Monday, April 2, 2012

Back to Our Youth: Math-Proficient Children and Risk-Taking Adolescents


Attendees of today's slide session at CNS 2012 on thinking and decision-making had a rare treat for a scientific meeting: getting to watch a clip of Sesame Street. Elmo was singing to 7 swimming fish about, you guessed it, the number 7. It was an example of the type of educational video that introduces young children to numerical concepts – a topic being explored from the cognitive neuroscience perspective by Robert Emerson and colleagues at the University of Rochester.

Emerson described an experiment that involved looking at brain connectivity in 4- to 11-year-olds that relates to processing numbers. The children were asked to sort through faces, shapes, words, and numbers while in an fMRI scanner to help isolate the parts of the brain that respond during numerical matching: the prefrontal cortex and intraparietal sulcus (frontal and parietal regions). The children then watched a video about math, like the one of Elmo, while researchers measured the connectivity in those regions of the brain. Separately, the researchers tested the children's math IQ and general IQ.

The results showed that the connectivity in the parts of the brain involved in the number-matching successfully predicted the children's math ability. The frontal-parietal connectivity was “specific to math ability,” Emerson stressed, as his study found no correlation between connectivity in those parts of the brain and general IQ, age, reaction time, or any other factor. Researchers also tested if the same relationship existed between connectivity in the parts of the brain associated with face matching and mathematics but found no correlation.

From childhood math to risk-taking adolescents

In the same slide session, we moved from the innocence of childhood learning to the not-so-innocent world of adolescent risk-taking. As Eva Tezler of the University of California, Los Angeles, discussed, much research has documented how adolescents are more prone to morbidity and mortality than younger children due to riskier behavior, including alcohol and drug abuse, unprotected sex, risky driving, and accidents. Research in adults has documented how sleep deprivation can diminish cognitive functions, such as attention control and emotional regulation. With sleep deprivation endemic among adolescents, she and colleagues set out to see if there was a neurological relationship between inadequate sleep and risk-taking in adolescents.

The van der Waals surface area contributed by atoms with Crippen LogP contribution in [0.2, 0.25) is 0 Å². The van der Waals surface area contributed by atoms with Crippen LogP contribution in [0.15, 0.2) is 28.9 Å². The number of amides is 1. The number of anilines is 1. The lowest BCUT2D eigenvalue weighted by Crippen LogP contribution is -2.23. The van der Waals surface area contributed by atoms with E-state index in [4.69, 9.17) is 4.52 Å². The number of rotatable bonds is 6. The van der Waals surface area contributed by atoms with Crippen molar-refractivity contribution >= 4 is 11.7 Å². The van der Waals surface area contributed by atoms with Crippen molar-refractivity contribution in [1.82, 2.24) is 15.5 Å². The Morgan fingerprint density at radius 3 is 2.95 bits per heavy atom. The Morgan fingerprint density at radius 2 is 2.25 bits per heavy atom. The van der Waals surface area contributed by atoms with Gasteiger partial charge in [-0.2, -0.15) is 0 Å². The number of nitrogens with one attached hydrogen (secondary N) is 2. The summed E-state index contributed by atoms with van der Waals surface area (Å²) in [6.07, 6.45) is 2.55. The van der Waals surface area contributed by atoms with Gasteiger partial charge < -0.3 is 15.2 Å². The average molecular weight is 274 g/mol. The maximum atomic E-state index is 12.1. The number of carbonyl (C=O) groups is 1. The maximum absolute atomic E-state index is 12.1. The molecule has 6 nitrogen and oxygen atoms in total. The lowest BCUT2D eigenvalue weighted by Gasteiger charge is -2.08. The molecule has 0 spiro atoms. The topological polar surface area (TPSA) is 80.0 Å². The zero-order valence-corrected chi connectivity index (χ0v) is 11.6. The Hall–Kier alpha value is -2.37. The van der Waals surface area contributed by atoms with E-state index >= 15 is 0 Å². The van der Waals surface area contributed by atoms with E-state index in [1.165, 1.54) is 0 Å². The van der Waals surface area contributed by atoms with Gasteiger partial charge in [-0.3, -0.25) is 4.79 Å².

The researchers had 46 adolescents aged 14 to 16 years take the Balloon Analogue Risk Task (BART) while in an fMRI scanner. In the test, subjects can inflate a balloon to larger and larger sizes for monetary compensation, but with each increase in reward comes a greater risk that the balloon will explode. If the balloon explodes before the subjects “cash out,” they do not get any money.

Tezler's team coupled the results of that test with information about the adolescents' sleep behavior from the Pittsburgh Sleep Quality Index, which measures sleep quality over the previous month. In general, adolescents with poorer sleep were more likely to inflate the balloons and explode them more on the BART test.

When taking risks to inflate the balloon, those adolescents showed decreased activation in the insula, a brain region involved in risk-taking. Those who cashed out despite poorer sleep showed increased activation in both the insula, as well as dorsolateral prefrontal cortex (DLPFC), a brain region involved in cognitive control.

The sleep-deprived adolescents also had greater self-reported risk-taking and a more positive view of risk-taking. The findings show that adolescents may need to exert more cognitive control to make the decision to stop taking risks.


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